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Earlier this week this column I wrote was published on Real Money. Doug Short, a contributor for The Motley Fool, has a fascinating site at dshort.com, if you enjoy looking at stock market behavior over the last several decades. This column also includes a chart, but I do not know how to insert a chart into the discussion board. - Hewitt


In 2000-2002 the stock market guillotined the growth investors, due to 80% declines by high-expectation names like Cisco Systems (CSCO).

In 2008, it is the value investors who are bleeding, as stalwarts like ConocoPhillips (COP) now fetch 3.4 times trailing earnings, vs. 8x several months ago.

So if both the growth and value investors are suffering, who is solvent?

The technicians, from what I can tell. These chart-reading folks do not try to ascertain how fast a company will grow in the next five years, or whether the business sells at a discount to intrinsic value. Competitive advantage and quality of management? Eh! Instead, technicians focus on price; if the stock is rising, buy; if shares are falling, sell. You can’t get much simpler than this. We are fortunate to have on RealMoney some excellent technicians, including long-time contributors like Dick Arms, James DePorre, Alan Farley, Dan Fitzpatrick, and Helene Meisler.

To learn more about my online colleagues craft, I recently spoke with Doug Short of dshort.com. Short, who has a Ph.D. in English and taught Beowulf for 15 years and later worked at IBM (IBM), built and preserved a tidy nest egg using technical analysis to maximize capital gains while protecting against severe market downturns, like what we’ve had in the last year. Here’s his story.

At one point in 2007 Short owned 40 stocks. But then as various indicators like the NYSE Summation Index deteriorated, he began selling. Then last December Short watched as the S&P 500 dropped below its 10-Month Exponential Moving Average. When the spread is negative, this is a classic “sell” signal. Short unloaded his remaining shares and went 100% cash. It was a gutsy but brilliant decision. Short preserved his family’s savings and also positioned himself to scoop up world-class companies at fire-sale prices when the market recovers.

How does this tool work? A moving average is simply the average of the last x days of closing prices, divided by x. While many investors use a 50- or 200-day timeframe, Short prefers a 10-month period, and he ignores daily closes, focusing just on the monthly closing price and its relation to the 10-month moving average. This longer period helps him catch the market’s big swings, while keeping daily noise to a minimum.

To give slightly greater weight to recent market activity, Short uses an exponential moving average (EMA), rather than a simple moving average. Your can read more about moving averages with this primer http://stockcharts.com/school/doku.php?id=chart_school:techn..., courtesy of StockCharts.com.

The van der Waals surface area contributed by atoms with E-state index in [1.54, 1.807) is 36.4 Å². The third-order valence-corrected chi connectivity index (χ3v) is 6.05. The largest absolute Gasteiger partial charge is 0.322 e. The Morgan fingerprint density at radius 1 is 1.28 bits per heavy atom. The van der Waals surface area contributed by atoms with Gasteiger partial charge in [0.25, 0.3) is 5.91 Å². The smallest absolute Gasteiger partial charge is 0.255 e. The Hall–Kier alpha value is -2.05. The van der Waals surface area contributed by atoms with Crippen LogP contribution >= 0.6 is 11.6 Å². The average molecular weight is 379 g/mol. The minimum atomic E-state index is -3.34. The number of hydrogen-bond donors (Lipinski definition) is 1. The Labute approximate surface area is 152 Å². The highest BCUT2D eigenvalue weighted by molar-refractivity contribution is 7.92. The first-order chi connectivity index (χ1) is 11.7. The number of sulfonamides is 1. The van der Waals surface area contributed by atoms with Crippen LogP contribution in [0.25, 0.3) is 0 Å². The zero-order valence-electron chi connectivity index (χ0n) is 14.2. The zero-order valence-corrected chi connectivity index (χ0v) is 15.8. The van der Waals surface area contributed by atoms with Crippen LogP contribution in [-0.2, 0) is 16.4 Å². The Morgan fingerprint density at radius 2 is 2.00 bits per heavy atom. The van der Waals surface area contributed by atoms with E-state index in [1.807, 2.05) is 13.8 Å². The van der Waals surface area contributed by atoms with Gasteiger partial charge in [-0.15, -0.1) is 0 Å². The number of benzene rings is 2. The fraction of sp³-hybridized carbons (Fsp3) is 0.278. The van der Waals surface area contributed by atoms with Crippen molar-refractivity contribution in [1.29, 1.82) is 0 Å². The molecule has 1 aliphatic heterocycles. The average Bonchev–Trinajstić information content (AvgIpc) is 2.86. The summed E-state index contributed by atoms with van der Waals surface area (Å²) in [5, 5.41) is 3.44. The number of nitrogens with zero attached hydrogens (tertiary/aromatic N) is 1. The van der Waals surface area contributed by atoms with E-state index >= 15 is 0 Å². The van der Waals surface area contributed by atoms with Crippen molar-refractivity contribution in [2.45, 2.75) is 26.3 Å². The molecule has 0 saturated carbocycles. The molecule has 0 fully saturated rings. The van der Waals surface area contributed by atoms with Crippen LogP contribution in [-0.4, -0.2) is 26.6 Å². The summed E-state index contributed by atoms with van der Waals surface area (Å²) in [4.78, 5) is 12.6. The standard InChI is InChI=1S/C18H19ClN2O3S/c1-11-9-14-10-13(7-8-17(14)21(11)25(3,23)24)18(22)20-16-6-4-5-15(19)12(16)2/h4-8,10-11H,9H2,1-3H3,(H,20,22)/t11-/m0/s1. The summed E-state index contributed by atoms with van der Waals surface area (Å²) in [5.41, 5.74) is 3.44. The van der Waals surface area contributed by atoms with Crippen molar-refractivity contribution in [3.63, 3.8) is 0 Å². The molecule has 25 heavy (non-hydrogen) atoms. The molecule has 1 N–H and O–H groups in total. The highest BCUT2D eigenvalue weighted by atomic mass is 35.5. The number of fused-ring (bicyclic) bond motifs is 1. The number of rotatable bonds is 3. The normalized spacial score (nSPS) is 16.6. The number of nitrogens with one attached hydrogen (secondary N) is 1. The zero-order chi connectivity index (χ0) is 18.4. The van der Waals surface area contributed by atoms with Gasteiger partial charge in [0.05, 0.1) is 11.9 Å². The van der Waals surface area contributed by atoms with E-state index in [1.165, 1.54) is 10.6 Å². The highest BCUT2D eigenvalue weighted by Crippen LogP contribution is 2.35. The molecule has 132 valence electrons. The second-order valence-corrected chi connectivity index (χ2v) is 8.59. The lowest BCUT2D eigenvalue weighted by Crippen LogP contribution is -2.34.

The chart below shows prices on the S&P 500 and its 10-month EMA from January 1995 thru yesterday. During the run-up to the market peak in 2000, the S&P (blue line) was above the trailing average (pink link) most of the time, with a notable exception during the Long-Term Capital Management crisis. In October 2000 the model said switch to cash from stocks, thereby preserving most of your capital gains.

Near the trough in 2003 the 10-month EMA said get back into stocks. The model stayed bullish for most of the time as the market staged a second rally to 1500. Then in Dec. 2007 the 10-month EMA warned you to move back into cash. At Thursday’s close of 752 the S&P is well below its 1210-level rolling average. Either the S&P must close above 1211 or the EMA must fall to 751, before this model says to stocks again.

Curious to learn whether a buy-and-hold portfolio beats a trading system based on the 10-month EMA, I created two hypothetical portfolios, each with $100,000. The first portfolio buys the S&P 500 in Jan. 1995 and then never sells. Through late last week the portfolio was worth $168,000, excluding for simplicity dividends and commissions.

Our second portfolio buys and sells the S&P 500 using the 10-month EMA as a trading signal. This portfolio grows to $310,000, even though it was in stocks just 70% of the time. Again, dividends and commissions are excluded, as is the interest received when the portfolio was in cash. Thus, for the last almost 14 years, a buy-and-sell approach walloped a buy-and-hold strategy. There are no guarantees that this strategy will work just as well over the next 14 years, however.